This temporary country of ours

For a family of five, it’s allegedly a $150,000 price tag to achieve the type of American dream some feel or hope our forefathers hopped on a boat to gift us.

In the type of story I used to write editorials about at my old newspaper job, USA Today wrote on Independence Day that for most of us the dream of home-ownership, one SUV, college educations for our two kids, a comfy retirement, the whole works — all that makes this a land of opportunity — is really much too expensive. Are these the dreams, though, that we’re really pointing toward? Should they be? They’re not evil in themselves. But for the energy we spend toward achieving them … if this story depresses, maybe it’s because we feel a little misled? Maybe?

It’d be easy to read this article and say “Well, I don’t spend that much on groceries; I don’t have cable. I don’t even have a TV right now. There. I can do it on much less than $130K, or $150K if I spring for the third child. I’d be happy on half that.”  So the kids’ll have to take out loans; so we rent. End of story.

It’s much more difficult to resist that dream that pulls us like a current toward it if we’re not standing firm off shore. It’s much more difficult to walk upstream than chase the jobs that would buy that dream, or the credit it’d take to provide that illusion. It’s hard to live like the sparrows and the lilies when we want better cars and dry basements.

Independence Day, for the churchy, is a chance some Christians and new monastics mark our citizenship in the kingdom of God. What a beautiful example of the anti-American dream; God’s economy and dreams for us are always much richer than the American dream. I could wax about that one, but as I’ve spent the weekend with my mom, and as I’m thinking about my three aging and tired grandparents, my mind’s not on citizenship. It’s on dreams, expectations; the shortness of life. My slow annual-ish walk through the Bible landed me in Ecclesiastes, too. Everything’s meaningless.

Except, a lot remains, you know? My family’s large and Grandpa’s influence on his family and his community stretches farther than we’ll know; but we believe because he first did, and we give because he first did. So, where did he learn it?

“What is our story? Why did our family come from Germany?” We looked over the Grand River and mom admitted we don’t know.

Was it religious freedom? More opportunities? Money? Land? Family? Our memories couldn’t even pull up whether it was Grandpa’s grandparents or his great-grandparents who came over. “I don’t know.”

“We need these stories. No one remembers anymore, and it wasn’t really that long ago. Why didn’t anyone think we might need to know those stories?”

“They were probably trying too hard to just live. Or maybe they didn’t think it was that interesting.”

This frustrates me. We have a book some relative gave us — the official family tree. We have a name, a hometown. But the name doesn’t contain the story, does it. It doesn’t say why. It’s lost. Maybe that’s why the stories Moses wrote fascinate me: we, too, can be a people wondering who we are. What’s our Genesis?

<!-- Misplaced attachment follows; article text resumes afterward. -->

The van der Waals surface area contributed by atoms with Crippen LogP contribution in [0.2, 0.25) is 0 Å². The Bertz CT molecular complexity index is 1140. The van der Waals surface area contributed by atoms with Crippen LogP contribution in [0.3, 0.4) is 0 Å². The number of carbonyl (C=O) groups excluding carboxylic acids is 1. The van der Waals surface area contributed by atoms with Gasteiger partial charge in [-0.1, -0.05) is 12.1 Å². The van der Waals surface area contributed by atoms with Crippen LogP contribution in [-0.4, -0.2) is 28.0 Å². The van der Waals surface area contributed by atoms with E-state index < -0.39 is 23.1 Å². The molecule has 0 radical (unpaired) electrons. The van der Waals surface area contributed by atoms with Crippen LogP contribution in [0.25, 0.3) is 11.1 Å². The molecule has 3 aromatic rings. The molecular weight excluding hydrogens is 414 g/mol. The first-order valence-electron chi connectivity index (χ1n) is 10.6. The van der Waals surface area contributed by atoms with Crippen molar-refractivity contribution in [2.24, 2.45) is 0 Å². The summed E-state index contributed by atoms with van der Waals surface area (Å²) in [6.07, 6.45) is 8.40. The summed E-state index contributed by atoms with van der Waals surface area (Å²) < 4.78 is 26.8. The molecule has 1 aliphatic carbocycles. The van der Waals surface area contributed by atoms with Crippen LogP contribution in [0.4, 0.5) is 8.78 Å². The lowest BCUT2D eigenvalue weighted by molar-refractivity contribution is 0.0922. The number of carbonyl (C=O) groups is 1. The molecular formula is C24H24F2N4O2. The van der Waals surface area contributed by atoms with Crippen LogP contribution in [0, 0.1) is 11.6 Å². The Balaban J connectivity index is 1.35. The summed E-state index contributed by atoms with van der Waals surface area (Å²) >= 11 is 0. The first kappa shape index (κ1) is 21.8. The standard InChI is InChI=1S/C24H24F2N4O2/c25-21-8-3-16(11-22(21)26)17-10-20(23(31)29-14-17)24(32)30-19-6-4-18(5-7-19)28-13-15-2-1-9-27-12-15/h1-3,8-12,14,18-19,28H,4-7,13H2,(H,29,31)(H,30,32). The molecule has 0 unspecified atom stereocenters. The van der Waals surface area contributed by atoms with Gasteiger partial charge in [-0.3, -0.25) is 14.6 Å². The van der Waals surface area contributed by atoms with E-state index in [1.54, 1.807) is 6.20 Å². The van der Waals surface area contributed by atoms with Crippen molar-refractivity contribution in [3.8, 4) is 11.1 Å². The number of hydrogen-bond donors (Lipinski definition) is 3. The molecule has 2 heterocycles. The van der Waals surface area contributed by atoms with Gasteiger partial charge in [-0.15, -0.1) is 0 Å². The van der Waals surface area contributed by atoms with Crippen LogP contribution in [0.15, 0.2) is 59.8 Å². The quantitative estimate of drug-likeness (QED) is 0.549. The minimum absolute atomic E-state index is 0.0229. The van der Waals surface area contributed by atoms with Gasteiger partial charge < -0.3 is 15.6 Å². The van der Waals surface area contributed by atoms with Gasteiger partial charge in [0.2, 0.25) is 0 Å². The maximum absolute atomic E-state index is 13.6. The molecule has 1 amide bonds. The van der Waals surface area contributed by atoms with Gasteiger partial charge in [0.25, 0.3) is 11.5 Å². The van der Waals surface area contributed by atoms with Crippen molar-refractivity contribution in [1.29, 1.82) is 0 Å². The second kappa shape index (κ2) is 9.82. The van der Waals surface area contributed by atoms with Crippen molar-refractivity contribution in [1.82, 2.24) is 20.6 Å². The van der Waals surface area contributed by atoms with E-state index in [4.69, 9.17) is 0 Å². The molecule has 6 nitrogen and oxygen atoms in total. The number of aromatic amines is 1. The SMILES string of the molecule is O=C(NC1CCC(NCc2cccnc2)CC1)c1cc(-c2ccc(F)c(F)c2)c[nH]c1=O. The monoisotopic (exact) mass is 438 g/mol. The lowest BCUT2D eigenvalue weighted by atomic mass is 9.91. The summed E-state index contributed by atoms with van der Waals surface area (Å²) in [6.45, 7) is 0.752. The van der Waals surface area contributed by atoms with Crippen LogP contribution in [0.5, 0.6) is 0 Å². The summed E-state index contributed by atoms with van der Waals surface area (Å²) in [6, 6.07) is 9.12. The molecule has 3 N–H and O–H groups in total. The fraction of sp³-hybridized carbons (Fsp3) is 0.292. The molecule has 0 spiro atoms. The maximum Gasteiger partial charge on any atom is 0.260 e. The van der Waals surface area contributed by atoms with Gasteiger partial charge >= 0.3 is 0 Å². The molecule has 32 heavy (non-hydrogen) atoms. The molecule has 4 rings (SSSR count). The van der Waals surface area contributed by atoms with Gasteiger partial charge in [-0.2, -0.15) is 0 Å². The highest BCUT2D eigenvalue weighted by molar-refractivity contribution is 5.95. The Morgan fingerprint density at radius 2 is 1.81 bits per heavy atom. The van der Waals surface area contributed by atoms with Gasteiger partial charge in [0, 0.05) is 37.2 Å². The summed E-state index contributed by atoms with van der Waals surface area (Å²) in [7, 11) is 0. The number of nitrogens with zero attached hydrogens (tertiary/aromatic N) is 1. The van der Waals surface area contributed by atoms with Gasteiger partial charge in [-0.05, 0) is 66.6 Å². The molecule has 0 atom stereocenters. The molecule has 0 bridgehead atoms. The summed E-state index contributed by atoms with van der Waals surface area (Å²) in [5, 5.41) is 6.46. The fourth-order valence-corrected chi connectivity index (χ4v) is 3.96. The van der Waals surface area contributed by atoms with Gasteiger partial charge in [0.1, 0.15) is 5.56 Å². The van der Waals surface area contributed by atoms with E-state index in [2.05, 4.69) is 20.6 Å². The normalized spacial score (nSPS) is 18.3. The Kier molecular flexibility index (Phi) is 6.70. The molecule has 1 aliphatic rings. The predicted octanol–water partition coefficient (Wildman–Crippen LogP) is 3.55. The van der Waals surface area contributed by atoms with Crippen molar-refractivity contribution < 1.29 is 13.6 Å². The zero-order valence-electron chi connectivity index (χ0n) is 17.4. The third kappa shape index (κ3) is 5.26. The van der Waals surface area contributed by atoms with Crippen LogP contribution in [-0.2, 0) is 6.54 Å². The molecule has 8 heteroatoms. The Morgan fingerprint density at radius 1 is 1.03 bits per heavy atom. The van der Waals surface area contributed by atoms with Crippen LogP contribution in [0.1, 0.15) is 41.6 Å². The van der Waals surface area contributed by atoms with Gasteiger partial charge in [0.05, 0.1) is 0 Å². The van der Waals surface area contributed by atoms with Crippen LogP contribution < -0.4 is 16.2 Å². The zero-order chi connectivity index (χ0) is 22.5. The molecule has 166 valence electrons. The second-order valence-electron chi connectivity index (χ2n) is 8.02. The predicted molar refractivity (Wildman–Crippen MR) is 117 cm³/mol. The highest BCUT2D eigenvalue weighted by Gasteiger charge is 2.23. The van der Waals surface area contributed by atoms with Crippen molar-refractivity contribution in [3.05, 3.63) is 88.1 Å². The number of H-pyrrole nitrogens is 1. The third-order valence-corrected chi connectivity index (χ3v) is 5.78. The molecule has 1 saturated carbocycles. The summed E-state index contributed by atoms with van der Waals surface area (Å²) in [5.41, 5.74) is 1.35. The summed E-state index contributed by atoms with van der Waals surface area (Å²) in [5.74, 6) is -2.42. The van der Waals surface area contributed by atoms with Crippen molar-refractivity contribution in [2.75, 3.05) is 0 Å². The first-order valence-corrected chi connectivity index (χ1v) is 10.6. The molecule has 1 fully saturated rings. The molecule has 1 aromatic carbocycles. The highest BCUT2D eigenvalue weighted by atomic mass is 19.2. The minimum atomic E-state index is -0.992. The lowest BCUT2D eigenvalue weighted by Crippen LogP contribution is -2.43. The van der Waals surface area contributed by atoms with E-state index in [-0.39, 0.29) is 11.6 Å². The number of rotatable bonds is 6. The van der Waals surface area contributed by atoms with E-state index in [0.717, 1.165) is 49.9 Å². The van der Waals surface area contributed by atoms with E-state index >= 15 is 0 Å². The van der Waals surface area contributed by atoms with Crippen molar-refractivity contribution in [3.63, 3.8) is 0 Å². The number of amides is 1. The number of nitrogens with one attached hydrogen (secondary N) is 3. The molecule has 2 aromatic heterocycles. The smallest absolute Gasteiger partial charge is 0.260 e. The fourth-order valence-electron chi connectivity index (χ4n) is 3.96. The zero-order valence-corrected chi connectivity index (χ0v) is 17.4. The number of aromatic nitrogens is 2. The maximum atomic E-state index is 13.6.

(Of course, our personal stories aren’t as important as God’s story; our genealogies are meaningless once we’re adopted in His family. But identity, well … it tells us about ourselves, right? And it’s OK, I think, to spend a week or a blog exploring the givers of our DNAs.)

Long before us, our imperfect, human great-great-somethings got on boats, said goodbye to family in Germany, and came here. I bet it was hard. I bet they had cold, hard Februarys, too. I bet they had regrets. But I bet their dreams for something else feel a lot like mine.

We can lose that human craving for something else when we look at the status quo. We’ve lost these stories of those before us who did hard things. As a keeper of stories, I mourn that, and wonder if maybe this is one of the many unspoken reasons people walk away from church and the Kingdom of God? Have we lost our courage? Does it all sound a bit too fantastic?

(There’s a chance I’m romanticizing this: I’ve also spent two days reading Willa Cather’s “O Pioneers!”, and you must read it right now. Go.)

But there’s also a chance I’m finding a new way of asking an old question: What am I doing here?

OK, generically speaking, if our families came for better opportunities, is this it, this dream of having it all? Maybe. It’s human to want better stuff for less money, less work.

Or did they ever look out over some ripened wheat as the sun was setting and said “This, this is it,” though it wasn’t quite home?  I get that.

I hope the future has the Internet so my great-great somethings will know: this little family got on a boat. It wasn’t a literal one, but we felt the call of the sea and we answered that by pointing our boats toward the life that had more mornings in Bible stories over oatmeal; lazy afternoons with sheets on the clothes line, more books.

May our dreams never rely on money; may our kids’ imaginations be filled with stories they can see their parts in. May we choose the adventure, even when that looks like laundry on a clothesline for a while.

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